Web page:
Posts Tagged Chrysogonum virginianum
Last week, I was raking a deep accumulation of pine needles off of what passes for my front lawn, when I made a happy discovery. I had forgotten that I had planted a few pieces of my favorite shade-tolerant native ground cover —Chrysogonum virginianum — Green and Gold — in a shady area where “lawn” doesn’t grow. Removing the two-inch layer of pine needles revealed that, not only were those plants still there, but they had multiplied, covering an area about four times wider than their initial planting.
That’s what I love about this little native of our piedmont woodlands — its ability to quietly spread through the woods, with evergreen leaves staying low to the ground. And every spring, its bright yellow flowers brighten the forest floor like miniature suns.
This little native is tough. Once established, it is drought-tolerant. And, although I can’t find its deer resistance listed anywhere, in my yard the hoofed hogs seem to ignore it, maybe because I don’t coddle mine. Leaves and pine needles tend to bury the plants in the fall. As spring approaches, their new growth pushes up through the forest floor, mostly without my help.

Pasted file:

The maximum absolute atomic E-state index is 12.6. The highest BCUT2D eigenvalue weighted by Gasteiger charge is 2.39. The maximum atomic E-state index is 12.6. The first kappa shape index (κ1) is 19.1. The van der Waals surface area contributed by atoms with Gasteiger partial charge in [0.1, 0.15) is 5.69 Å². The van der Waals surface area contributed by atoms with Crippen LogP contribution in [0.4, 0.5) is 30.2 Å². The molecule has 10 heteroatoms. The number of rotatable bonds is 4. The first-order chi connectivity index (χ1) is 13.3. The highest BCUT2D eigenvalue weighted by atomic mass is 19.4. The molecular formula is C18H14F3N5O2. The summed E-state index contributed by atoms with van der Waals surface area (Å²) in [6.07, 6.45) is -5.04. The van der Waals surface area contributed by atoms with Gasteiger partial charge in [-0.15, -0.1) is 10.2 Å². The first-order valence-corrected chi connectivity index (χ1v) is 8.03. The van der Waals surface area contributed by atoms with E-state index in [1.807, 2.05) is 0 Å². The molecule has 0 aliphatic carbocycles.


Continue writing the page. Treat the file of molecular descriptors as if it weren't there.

I use this little ground cover to help control eroding bare spots on hills under trees, and even on the floodplain, where it gets doused occasionally by creek overflows. Wherever I’ve tried it, it has stabilized and beautified my difficult spots, spreading steadily year after year.
I started with one pot of a named variety known for its vigor: Chrysogonom virginianum ‘Eco Laquered Spider’ — so called because its new spreading growth in spring appeared spidery to the horticulturalist who named it. Other named varieties are also easily found in the nursery trade. I bought mine from a local nursery that sells many native plants.
To read more about this tough little native wildflower, try the description at the Lady Bird Johnson Wildflower Center here.
I don’t know why anyone would plant English ivy — a known invasive exotic species — when Green and Gold will cover shady ground just as easily, and even provide sunny flowers every spring.